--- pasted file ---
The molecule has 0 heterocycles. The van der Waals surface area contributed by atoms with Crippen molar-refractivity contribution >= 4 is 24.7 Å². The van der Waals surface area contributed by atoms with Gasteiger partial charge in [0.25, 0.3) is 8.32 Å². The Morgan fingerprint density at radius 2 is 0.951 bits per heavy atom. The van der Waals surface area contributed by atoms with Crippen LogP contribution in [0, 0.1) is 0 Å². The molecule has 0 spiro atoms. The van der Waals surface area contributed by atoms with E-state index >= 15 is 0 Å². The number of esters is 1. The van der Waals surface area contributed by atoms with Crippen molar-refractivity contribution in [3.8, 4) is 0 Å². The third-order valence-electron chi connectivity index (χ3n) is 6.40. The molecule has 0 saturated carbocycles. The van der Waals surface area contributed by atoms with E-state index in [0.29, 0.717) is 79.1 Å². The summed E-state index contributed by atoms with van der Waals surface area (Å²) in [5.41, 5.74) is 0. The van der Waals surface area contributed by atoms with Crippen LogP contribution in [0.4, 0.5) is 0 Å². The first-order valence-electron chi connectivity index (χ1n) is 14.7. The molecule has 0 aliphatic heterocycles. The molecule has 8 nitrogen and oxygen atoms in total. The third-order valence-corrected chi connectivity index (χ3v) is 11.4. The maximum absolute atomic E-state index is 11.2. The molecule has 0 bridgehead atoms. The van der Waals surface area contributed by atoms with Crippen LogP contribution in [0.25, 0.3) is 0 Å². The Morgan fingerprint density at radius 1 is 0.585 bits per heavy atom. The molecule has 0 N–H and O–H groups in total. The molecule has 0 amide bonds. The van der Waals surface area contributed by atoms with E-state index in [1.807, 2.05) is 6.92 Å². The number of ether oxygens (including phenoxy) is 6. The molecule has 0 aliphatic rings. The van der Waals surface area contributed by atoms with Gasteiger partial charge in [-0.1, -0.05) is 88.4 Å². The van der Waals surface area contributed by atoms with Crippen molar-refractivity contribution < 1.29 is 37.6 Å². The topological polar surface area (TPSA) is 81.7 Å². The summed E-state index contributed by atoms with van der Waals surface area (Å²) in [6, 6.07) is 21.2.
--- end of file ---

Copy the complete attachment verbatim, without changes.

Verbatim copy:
The molecule has 0 heterocycles. The van der Waals surface area contributed by atoms with Crippen molar-refractivity contribution >= 4 is 24.7 Å². The van der Waals surface area contributed by atoms with Gasteiger partial charge in [0.25, 0.3) is 8.32 Å². The Morgan fingerprint density at radius 2 is 0.951 bits per heavy atom. The van der Waals surface area contributed by atoms with Crippen LogP contribution in [0, 0.1) is 0 Å². The molecule has 0 spiro atoms. The van der Waals surface area contributed by atoms with E-state index >= 15 is 0 Å². The number of esters is 1. The van der Waals surface area contributed by atoms with Crippen molar-refractivity contribution in [3.8, 4) is 0 Å². The third-order valence-electron chi connectivity index (χ3n) is 6.40. The molecule has 0 saturated carbocycles. The van der Waals surface area contributed by atoms with E-state index in [0.29, 0.717) is 79.1 Å². The summed E-state index contributed by atoms with van der Waals surface area (Å²) in [5.41, 5.74) is 0. The van der Waals surface area contributed by atoms with Crippen LogP contribution in [0.4, 0.5) is 0 Å². The first-order valence-electron chi connectivity index (χ1n) is 14.7. The molecule has 0 aliphatic heterocycles. The molecule has 8 nitrogen and oxygen atoms in total. The third-order valence-corrected chi connectivity index (χ3v) is 11.4. The maximum absolute atomic E-state index is 11.2. The molecule has 0 bridgehead atoms. The van der Waals surface area contributed by atoms with Crippen LogP contribution in [0.25, 0.3) is 0 Å². The Morgan fingerprint density at radius 1 is 0.585 bits per heavy atom. The molecule has 0 N–H and O–H groups in total. The molecule has 0 amide bonds. The van der Waals surface area contributed by atoms with E-state index in [1.807, 2.05) is 6.92 Å². The number of ether oxygens (including phenoxy) is 6. The molecule has 0 aliphatic rings. The van der Waals surface area contributed by atoms with Gasteiger partial charge in [-0.1, -0.05) is 88.4 Å². The van der Waals surface area contributed by atoms with Crippen molar-refractivity contribution < 1.29 is 37.6 Å². The topological polar surface area (TPSA) is 81.7 Å². The summed E-state index contributed by atoms with van der Waals surface area (Å²) in [6, 6.07) is 21.2.